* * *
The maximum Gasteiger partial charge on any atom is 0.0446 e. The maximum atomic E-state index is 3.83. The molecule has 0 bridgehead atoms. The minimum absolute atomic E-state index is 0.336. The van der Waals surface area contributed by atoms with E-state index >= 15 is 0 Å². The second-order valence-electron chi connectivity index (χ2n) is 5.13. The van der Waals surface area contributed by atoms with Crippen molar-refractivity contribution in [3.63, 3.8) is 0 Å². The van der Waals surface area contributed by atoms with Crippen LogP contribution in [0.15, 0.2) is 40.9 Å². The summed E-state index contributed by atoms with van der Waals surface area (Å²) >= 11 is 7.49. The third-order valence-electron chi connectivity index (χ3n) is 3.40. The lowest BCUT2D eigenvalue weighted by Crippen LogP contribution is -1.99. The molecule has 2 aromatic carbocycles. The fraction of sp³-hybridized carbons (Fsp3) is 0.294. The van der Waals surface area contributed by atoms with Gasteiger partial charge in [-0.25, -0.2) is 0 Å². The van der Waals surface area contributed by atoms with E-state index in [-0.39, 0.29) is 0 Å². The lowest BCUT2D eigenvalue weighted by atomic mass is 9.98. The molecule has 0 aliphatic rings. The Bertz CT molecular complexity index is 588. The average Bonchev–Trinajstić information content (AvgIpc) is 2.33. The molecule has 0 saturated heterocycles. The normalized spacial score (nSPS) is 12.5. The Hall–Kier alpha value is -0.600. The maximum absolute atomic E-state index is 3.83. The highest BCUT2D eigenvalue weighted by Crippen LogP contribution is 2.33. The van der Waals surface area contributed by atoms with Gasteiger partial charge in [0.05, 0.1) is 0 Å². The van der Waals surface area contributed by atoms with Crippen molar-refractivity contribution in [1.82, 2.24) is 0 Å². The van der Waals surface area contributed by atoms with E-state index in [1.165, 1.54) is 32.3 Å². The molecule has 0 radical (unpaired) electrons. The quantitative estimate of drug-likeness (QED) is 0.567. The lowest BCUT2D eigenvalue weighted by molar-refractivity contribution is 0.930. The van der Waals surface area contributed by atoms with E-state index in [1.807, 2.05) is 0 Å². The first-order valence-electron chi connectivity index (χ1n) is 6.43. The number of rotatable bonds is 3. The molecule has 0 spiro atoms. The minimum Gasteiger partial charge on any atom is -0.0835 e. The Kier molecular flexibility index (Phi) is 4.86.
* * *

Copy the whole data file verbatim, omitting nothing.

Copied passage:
The maximum Gasteiger partial charge on any atom is 0.0446 e. The maximum atomic E-state index is 3.83. The molecule has 0 bridgehead atoms. The minimum absolute atomic E-state index is 0.336. The van der Waals surface area contributed by atoms with E-state index >= 15 is 0 Å². The second-order valence-electron chi connectivity index (χ2n) is 5.13. The van der Waals surface area contributed by atoms with Crippen molar-refractivity contribution in [3.63, 3.8) is 0 Å². The van der Waals surface area contributed by atoms with Crippen LogP contribution in [0.15, 0.2) is 40.9 Å². The summed E-state index contributed by atoms with van der Waals surface area (Å²) >= 11 is 7.49. The third-order valence-electron chi connectivity index (χ3n) is 3.40. The lowest BCUT2D eigenvalue weighted by Crippen LogP contribution is -1.99. The molecule has 2 aromatic carbocycles. The fraction of sp³-hybridized carbons (Fsp3) is 0.294. The van der Waals surface area contributed by atoms with Gasteiger partial charge in [-0.25, -0.2) is 0 Å². The van der Waals surface area contributed by atoms with E-state index in [-0.39, 0.29) is 0 Å². The lowest BCUT2D eigenvalue weighted by atomic mass is 9.98. The molecule has 0 aliphatic rings. The Bertz CT molecular complexity index is 588. The average Bonchev–Trinajstić information content (AvgIpc) is 2.33. The molecule has 0 saturated heterocycles. The normalized spacial score (nSPS) is 12.5. The Hall–Kier alpha value is -0.600. The maximum absolute atomic E-state index is 3.83. The highest BCUT2D eigenvalue weighted by Crippen LogP contribution is 2.33. The van der Waals surface area contributed by atoms with Gasteiger partial charge in [0.05, 0.1) is 0 Å². The van der Waals surface area contributed by atoms with Crippen molar-refractivity contribution in [1.82, 2.24) is 0 Å². The van der Waals surface area contributed by atoms with E-state index in [1.165, 1.54) is 32.3 Å². The molecule has 0 radical (unpaired) electrons. The quantitative estimate of drug-likeness (QED) is 0.567. The lowest BCUT2D eigenvalue weighted by molar-refractivity contribution is 0.930. The van der Waals surface area contributed by atoms with E-state index in [1.807, 2.05) is 0 Å². The first-order valence-electron chi connectivity index (χ1n) is 6.43. The number of rotatable bonds is 3. The molecule has 0 spiro atoms. The minimum Gasteiger partial charge on any atom is -0.0835 e. The Kier molecular flexibility index (Phi) is 4.86.